An emerging threat to freshwater turtles has become the focus of study for Dr. Daniel Woodburn. Dr. Woodburn was recently awarded a Morris Animal Foundation research fellowship to continue studies begun during his master’s project in the Zoological Pathology Program at Illinois.
The first case of this previously unknown fungus, which appears on the shells of some freshwater turtles and causes high mortality, was reported in 2000. There have since been about 15 reported cases from various zoos.
“The lesions were very unusual; from the top of the shell you wouldn’t expect them to look as bad as they do underneath. It was discovered to be a fungus that had yet to be described, so my master’s project sought to discover what it is and what it’s doing,” said Dr. Woodburn, who considers freshwater turtles among his favorite species.
And he has worked with a large number of species.
In the prestigious Zoological Pathology Program, residents spend one year in Urbana at the University of Illinois Veterinary Diagnostic Laboratory to gain basic competence in pathology. The following two years are spent in Chicago, working with the Brookfield and Lincoln Park zoos as well as the Shedd Aquarium. Dr. Woodburn also spent three weeks each at the Marine Mammal Center in Sausalito, Calif., and the Pretoria Zoo in South Africa to conduct more in-depth research.
“I’ve worked with a wide range of species, from sea anemones to rhinos. In South Africa I studied buffalos; it was all great experience,” Dr. Woodburn said.
After completing the zoological pathology residency in 2015, Dr. Woodburn applied for the research fellowship to continue pursuing the turtle fungus while completing a PhD degree at Illinois. The Morris Animal Foundation is a nonprofit organization that helps fund research studies that will ultimately protect and treat animals. Its fellowship program is “designed to assist new investigators in launching a successful research career by providing salary support in a quality mentoring environment.”
In order to uncover the mystery fungus, Dr. Woodburn sequences DNA from tissue containing the fungus. When the research began, he had access to only frozen tissue that was difficult to work with. However, after presenting about the fungus at a conference in 2014, word spread through the veterinary pathologist grapevine.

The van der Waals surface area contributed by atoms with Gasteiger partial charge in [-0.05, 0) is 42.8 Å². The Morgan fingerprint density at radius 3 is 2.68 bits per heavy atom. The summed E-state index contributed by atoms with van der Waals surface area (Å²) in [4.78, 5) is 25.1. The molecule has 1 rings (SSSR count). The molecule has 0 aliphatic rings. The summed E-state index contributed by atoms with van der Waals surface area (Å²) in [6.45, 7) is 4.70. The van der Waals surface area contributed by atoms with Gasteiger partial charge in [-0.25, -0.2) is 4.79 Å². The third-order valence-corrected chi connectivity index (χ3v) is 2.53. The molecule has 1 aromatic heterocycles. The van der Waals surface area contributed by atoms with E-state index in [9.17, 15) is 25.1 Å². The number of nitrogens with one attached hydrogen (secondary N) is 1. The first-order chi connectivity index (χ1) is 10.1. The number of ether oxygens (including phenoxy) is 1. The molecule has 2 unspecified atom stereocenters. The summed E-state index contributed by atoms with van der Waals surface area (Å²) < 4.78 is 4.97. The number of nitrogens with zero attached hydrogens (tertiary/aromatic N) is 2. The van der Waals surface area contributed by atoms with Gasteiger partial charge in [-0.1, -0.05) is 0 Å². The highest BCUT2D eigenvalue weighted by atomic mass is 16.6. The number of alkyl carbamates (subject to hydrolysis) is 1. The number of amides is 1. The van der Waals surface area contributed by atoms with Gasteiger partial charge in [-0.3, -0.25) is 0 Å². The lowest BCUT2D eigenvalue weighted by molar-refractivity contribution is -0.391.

The Washington Department of Fish and Wildlife focuses heavily on conservation efforts for the western pond turtle, and reported noticing the same type of lesions on the shells of the endangered reptiles.
The Washington conservationists reached out to Dr. Woodburn and sent him fresh tissue samples, containing what they thought to be the same fungus. After more DNA sequencing and other tests, Dr. Woodburn confirmed that the western pond turtles indeed had the same shell lesions as he had been studying.
“Unlike the previous frozen samples, these fresh ones enabled me to grow the fungus in the lab. We’re still trying to figure out exactly what it is; definitely something that has not been sequenced before,” Dr. Woodburn said.
“We don’t know yet whether this fungus is a primary pathogen that causes the disease, or is more of a secondary pathogen that works in concert with other infectious agents or underlying shell disease to produce these unique lesions. At this stage we’re exploring all possibilities.
Dr. Woodburn hopes his studies will lead to a better understanding of this fungal disease so that veterinarians and wildlife biologists can develop tools for improved diagnostics and health management strategies for captive and wild populations.
In the future, Dr. Woodburn hopes to be affiliated with a zoo or wildlife institution, while continuing his career as a pathologist.